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American Bellydancer

Misses the mark, misses the point
Brandeis' documentary chronicles producer Miles Copeland's odyssey in forming "The Bellydance Superstars" and taking them on tour to various world locations. Fans of The Police might seriously question Copeland's decision to step a bit outside of his regular range to put together an event showcasing modern bellydancers in America. Indeed, fans of bellydance may wish he hadn't. Not to degrade the dancers at all; some of the finest performers of Egyptian Cabaret style bellydance can be found in this film. No, what is unsettling is how Copeland claims to give bellydancers their due by showing them as hard workers, not sex objects, yet he ends up proving the very myths that surround bellydance, much to the ire of many bellydancers worldwide. One such myth is the notion that all bellydancers must fit a particular body type (5-foot 8, youthful, legs to the neck, and utterly sexual), and Copeland fills his entire cast with skinny showgirls that more closely resemble a Vegas review than a real bellydance troupe. Another myth is that the Egyptian Caberet style is the gold standard, when in fact, myriad styles of bellydance abound. Completely absent from this film are performers of American Tribal Style bellydance, and Copeland gives very little attention to Tribal Fusion despite Rachel Brice's involvement with the BDSS. Copeland doesn't see his narrowness of viewpoint despite a candid earful from world-renowned dancer Suhaila Salimpour. Brandeis' interview footage seems stilted and undeveloped, leaving many questions unanswered. The interviews are poorly constructed, have distractions in the background, poor audio and lighting, and questions do not effectively draw out the talent or back story of the dancers; whatever the camera did catch was pure luck. The editing seems to reveal a lack of commitment to the original goal, or perhaps just a lack of goal. As a concept, the film rates a C+ for "did the work, but sloppy research and lack of development," and as a documentary, it rates a C- from a third-rate film school.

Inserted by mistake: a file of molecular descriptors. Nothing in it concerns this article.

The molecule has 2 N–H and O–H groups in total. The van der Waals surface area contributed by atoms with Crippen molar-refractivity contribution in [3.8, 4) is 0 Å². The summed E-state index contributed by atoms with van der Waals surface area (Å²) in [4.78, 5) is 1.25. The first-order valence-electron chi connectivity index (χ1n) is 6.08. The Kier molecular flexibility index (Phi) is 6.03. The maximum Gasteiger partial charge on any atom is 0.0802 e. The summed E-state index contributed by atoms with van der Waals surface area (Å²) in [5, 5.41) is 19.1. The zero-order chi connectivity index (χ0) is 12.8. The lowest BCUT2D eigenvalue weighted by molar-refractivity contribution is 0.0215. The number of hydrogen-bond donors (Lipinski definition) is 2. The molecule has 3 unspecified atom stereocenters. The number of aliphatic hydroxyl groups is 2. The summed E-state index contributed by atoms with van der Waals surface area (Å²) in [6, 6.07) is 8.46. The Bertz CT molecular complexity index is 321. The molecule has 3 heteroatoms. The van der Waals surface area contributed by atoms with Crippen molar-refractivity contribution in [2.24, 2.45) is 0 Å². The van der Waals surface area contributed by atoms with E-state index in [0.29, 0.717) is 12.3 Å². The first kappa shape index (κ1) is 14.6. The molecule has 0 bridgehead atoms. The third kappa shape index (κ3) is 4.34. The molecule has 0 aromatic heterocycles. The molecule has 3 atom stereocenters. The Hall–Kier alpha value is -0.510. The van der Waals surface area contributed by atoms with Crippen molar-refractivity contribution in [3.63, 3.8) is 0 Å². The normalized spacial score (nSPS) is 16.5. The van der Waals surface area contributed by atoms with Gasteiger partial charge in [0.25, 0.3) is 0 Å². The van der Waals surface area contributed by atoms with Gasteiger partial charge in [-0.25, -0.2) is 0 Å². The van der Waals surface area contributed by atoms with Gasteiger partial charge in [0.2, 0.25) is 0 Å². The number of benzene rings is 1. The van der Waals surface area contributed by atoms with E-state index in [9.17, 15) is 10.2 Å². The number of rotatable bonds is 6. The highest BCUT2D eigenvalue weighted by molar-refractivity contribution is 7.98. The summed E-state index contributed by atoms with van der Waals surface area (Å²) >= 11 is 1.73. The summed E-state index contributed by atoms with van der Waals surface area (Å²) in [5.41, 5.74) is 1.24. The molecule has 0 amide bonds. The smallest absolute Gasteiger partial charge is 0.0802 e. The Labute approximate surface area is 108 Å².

A perfect departure from film as usual
I have to agree with some main themes already given here - it's brilliant, it's unconventional, it's not linear, it's hard to follow, its production values and casting are not the highest quality, and it's incredibly funny. This is one of the best movies for catch-phrases I've ever seen - it's got witty dialog, great character names, and it doesn't really matter that the plot doesn't go anywhere important - it's just funny as hell. Anyone who liked Waking Life will like this film, but if you have to have movies develop in meaningful ways, just pass it up and don't feel guilty. If you do rent it, be prepared for oddly named characters, spoofs on Dianetics, conversations in gibberish, and random odd scenes that all conspire to show how meaningless life can become if you let it.

I'd really like to know more about how and why Soderbergh made this - it doesn't have any credits or production info on the VHS version, and it is so radically different from anything else he's done. It's hard to believe the same person who did Erin Brokovich and Traffic did this, but I'm eternally grateful - I kind of wish he'd do another one sort of along these lines, just to add more irreverence into filmmaking.


If David Lynch had directed Cool Hand Luke, but for kids
SPOILERS contained herein.

Yikes, could it be true? I actually enjoyed a Disney movie? Well, yes, I did, and here's why.

First of all, it is a really quirky story that I'm surprised got picked up by Disney at all. To me, it had a mix of the sinister and the absurd to it, sort of like if a "for kids" version of Cool Hand Luke had been directed by David Lynch. A kid gets fingered for a theft he didn't commit and gets sent to a twisted work camp. Somehow, he never rages against his unjust sentence - he has until now accepted that it is his lot in life to suffer. At the camp, we see kids who have been abandoned or abused in some way. The very first scene shows a kid who apparently would rather get bitten by a rattlesnake than stay at the camp.